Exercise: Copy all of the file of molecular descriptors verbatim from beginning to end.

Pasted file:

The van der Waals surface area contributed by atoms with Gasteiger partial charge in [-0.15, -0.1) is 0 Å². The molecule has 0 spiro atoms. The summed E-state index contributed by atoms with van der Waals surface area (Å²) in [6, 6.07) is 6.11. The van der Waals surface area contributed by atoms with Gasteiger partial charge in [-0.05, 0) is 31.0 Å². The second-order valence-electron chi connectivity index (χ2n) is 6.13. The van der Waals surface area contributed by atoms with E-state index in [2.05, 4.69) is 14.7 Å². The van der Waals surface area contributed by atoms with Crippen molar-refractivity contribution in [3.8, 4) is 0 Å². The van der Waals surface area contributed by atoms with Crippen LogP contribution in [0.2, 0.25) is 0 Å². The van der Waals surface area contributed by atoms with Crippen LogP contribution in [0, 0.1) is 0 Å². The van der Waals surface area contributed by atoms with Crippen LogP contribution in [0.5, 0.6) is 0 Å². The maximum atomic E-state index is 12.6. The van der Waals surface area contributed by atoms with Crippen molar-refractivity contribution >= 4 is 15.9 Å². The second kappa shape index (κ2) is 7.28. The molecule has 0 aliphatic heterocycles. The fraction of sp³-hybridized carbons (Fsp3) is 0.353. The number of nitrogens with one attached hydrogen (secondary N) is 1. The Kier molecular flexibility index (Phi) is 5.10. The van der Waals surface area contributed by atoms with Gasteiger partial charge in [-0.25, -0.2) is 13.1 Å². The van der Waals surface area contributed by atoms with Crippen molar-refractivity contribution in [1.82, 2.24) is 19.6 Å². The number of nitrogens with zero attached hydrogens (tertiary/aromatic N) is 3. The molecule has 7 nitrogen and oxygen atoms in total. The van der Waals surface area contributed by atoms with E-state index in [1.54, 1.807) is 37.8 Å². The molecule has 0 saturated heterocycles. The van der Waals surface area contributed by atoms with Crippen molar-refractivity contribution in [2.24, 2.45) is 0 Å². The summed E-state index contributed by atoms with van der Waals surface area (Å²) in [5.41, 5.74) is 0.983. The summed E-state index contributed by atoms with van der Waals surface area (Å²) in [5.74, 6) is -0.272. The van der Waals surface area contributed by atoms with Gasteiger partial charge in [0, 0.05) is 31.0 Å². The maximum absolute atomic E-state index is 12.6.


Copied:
The van der Waals surface area contributed by atoms with Gasteiger partial charge in [-0.15, -0.1) is 0 Å². The molecule has 0 spiro atoms. The summed E-state index contributed by atoms with van der Waals surface area (Å²) in [6, 6.07) is 6.11. The van der Waals surface area contributed by atoms with Gasteiger partial charge in [-0.05, 0) is 31.0 Å². The second-order valence-electron chi connectivity index (χ2n) is 6.13. The van der Waals surface area contributed by atoms with E-state index in [2.05, 4.69) is 14.7 Å². The van der Waals surface area contributed by atoms with Crippen molar-refractivity contribution in [3.8, 4) is 0 Å². The van der Waals surface area contributed by atoms with Crippen LogP contribution in [0.2, 0.25) is 0 Å². The van der Waals surface area contributed by atoms with Crippen LogP contribution in [0, 0.1) is 0 Å². The van der Waals surface area contributed by atoms with Crippen LogP contribution in [0.5, 0.6) is 0 Å². The maximum atomic E-state index is 12.6. The van der Waals surface area contributed by atoms with Crippen molar-refractivity contribution >= 4 is 15.9 Å². The second kappa shape index (κ2) is 7.28. The molecule has 0 aliphatic heterocycles. The fraction of sp³-hybridized carbons (Fsp3) is 0.353. The number of nitrogens with one attached hydrogen (secondary N) is 1. The Kier molecular flexibility index (Phi) is 5.10. The van der Waals surface area contributed by atoms with Gasteiger partial charge in [-0.25, -0.2) is 13.1 Å². The van der Waals surface area contributed by atoms with Crippen molar-refractivity contribution in [1.82, 2.24) is 19.6 Å². The number of nitrogens with zero attached hydrogens (tertiary/aromatic N) is 3. The molecule has 7 nitrogen and oxygen atoms in total. The van der Waals surface area contributed by atoms with E-state index in [1.54, 1.807) is 37.8 Å². The molecule has 0 saturated heterocycles. The van der Waals surface area contributed by atoms with Crippen molar-refractivity contribution in [2.24, 2.45) is 0 Å². The summed E-state index contributed by atoms with van der Waals surface area (Å²) in [5.41, 5.74) is 0.983. The summed E-state index contributed by atoms with van der Waals surface area (Å²) in [5.74, 6) is -0.272. The van der Waals surface area contributed by atoms with Gasteiger partial charge in [0, 0.05) is 31.0 Å². The maximum absolute atomic E-state index is 12.6.